- JENNIFER SILVERBERG
- Sushi Ai's offerings.
A lawsuit filed against Sushi Ai Friday alleges the restaurant chain didn't just force servers to share tips with sushi chefs — but also required those servers to pay monetary fines out of their tip money.
Servers at the St. Louis-based chain were fined if they were late to work, broke dishes or waited on customers who returned their food because of a server error, among other alleged infractions, the lawsuit alleges. The fines were taken out of the tips those servers had earned.
That's illegal, the suit says. And now a former server claims she was retaliated against for complaining about the policies — and has filed a lawsuit seeking class-action status to represent others like her.
Sushi Ai opened in 2010
and has grown to three locations in the metro area, with restaurants in Midtown, Clayton and St. Charles.
As the suit details, federal law allows restaurants to pay servers less than minimum wage if they benefit from gratuities given by patrons. But restaurants that take advantage of those lowered wages have to meet certain conditions — among them, that servers get to keep their tips.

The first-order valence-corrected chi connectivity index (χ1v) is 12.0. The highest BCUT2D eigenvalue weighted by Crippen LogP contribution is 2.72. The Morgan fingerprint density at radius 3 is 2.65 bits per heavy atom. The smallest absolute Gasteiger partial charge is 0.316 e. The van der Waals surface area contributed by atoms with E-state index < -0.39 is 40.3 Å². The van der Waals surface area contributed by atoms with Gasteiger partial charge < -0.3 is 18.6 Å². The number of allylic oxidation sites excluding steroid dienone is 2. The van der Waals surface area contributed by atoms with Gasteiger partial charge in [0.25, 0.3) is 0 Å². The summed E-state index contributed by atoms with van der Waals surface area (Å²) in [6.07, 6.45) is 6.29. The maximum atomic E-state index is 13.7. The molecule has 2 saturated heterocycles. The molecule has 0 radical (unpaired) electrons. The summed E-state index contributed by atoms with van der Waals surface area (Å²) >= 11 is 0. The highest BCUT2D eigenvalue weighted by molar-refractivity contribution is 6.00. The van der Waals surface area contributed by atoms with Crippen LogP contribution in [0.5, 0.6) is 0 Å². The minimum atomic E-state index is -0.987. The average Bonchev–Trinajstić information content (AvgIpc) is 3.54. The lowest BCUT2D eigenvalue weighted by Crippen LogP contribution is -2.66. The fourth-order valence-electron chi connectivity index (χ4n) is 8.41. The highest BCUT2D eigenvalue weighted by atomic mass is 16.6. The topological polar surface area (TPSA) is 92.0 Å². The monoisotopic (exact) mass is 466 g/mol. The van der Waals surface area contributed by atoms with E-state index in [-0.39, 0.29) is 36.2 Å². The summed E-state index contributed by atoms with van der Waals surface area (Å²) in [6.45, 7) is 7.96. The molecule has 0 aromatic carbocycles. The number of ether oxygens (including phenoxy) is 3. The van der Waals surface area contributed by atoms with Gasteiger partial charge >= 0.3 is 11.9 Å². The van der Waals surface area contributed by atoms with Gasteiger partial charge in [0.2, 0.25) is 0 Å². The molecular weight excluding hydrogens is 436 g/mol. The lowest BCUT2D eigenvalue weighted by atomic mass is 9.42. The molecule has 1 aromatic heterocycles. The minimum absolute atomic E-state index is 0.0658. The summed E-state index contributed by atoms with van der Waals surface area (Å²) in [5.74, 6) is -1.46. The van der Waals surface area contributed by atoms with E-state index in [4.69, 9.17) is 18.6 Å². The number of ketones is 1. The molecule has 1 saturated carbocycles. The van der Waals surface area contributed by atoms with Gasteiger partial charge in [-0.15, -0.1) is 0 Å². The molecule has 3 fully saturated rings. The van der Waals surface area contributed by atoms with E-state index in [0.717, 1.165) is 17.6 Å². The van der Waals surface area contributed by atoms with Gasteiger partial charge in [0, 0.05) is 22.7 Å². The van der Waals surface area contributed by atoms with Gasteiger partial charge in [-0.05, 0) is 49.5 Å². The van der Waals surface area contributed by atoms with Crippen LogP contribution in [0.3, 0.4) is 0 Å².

Tip sharing may take place — but, by law, only employees who directly interact with customers are allowed to be a part of it. Chefs and food prep workers do not qualify.
At Sushi Ai, the lawsuit says, customers don't place orders with sushi chefs, and the chefs don't hand them their food directly. In fact, most of the sushi chefs don't speak English, the suit says, and cannot "communicate effectively with patrons." Still, the suit alleges, sushi chefs were included in the restaurants' tip pool.
Loretta Gratta, who lives in Alton, worked as a server at Sushi Ai from March 2016 until March 8, 2018. In the suit, Gratta alleges that she was fired after she complained about the tip-sharing and the fines assessed out of the tip pool.
Gratta is being represented by Russell Riggan of the Kirkwood-based Riggan Law Firm. Her suit names the company's owner, Chen's Inc., as well as owner/managers Jian Li Chen and Ron Huang.
The company did not respond to a message at its Clayton location seeking comment this morning. The Midtown voicemail box was full and unable to accept messages.
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